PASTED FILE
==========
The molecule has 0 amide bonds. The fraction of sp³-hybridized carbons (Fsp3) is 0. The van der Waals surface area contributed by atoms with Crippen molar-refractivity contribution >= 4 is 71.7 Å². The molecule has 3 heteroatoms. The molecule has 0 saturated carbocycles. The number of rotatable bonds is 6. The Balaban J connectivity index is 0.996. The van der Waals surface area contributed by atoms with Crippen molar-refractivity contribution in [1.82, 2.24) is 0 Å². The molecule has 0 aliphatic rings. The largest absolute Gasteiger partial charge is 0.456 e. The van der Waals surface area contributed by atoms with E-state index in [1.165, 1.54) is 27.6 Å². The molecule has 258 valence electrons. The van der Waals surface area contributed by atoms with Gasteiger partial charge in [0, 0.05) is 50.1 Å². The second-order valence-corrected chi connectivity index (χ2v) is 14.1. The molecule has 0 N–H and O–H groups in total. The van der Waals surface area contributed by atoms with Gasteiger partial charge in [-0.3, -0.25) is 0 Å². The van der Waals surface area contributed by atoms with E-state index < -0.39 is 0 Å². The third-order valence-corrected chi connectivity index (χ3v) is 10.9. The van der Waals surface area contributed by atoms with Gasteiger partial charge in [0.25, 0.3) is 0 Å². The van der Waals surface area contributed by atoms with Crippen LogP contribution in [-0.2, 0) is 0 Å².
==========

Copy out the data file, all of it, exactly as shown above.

The molecule has 0 amide bonds. The fraction of sp³-hybridized carbons (Fsp3) is 0. The van der Waals surface area contributed by atoms with Crippen molar-refractivity contribution >= 4 is 71.7 Å². The molecule has 3 heteroatoms. The molecule has 0 saturated carbocycles. The number of rotatable bonds is 6. The Balaban J connectivity index is 0.996. The van der Waals surface area contributed by atoms with Crippen molar-refractivity contribution in [1.82, 2.24) is 0 Å². The molecule has 0 aliphatic rings. The largest absolute Gasteiger partial charge is 0.456 e. The van der Waals surface area contributed by atoms with E-state index in [1.165, 1.54) is 27.6 Å². The molecule has 258 valence electrons. The van der Waals surface area contributed by atoms with Gasteiger partial charge in [0, 0.05) is 50.1 Å². The second-order valence-corrected chi connectivity index (χ2v) is 14.1. The molecule has 0 N–H and O–H groups in total. The van der Waals surface area contributed by atoms with Gasteiger partial charge in [-0.3, -0.25) is 0 Å². The van der Waals surface area contributed by atoms with E-state index < -0.39 is 0 Å². The third-order valence-corrected chi connectivity index (χ3v) is 10.9. The van der Waals surface area contributed by atoms with Gasteiger partial charge in [0.25, 0.3) is 0 Å². The van der Waals surface area contributed by atoms with Crippen LogP contribution in [-0.2, 0) is 0 Å².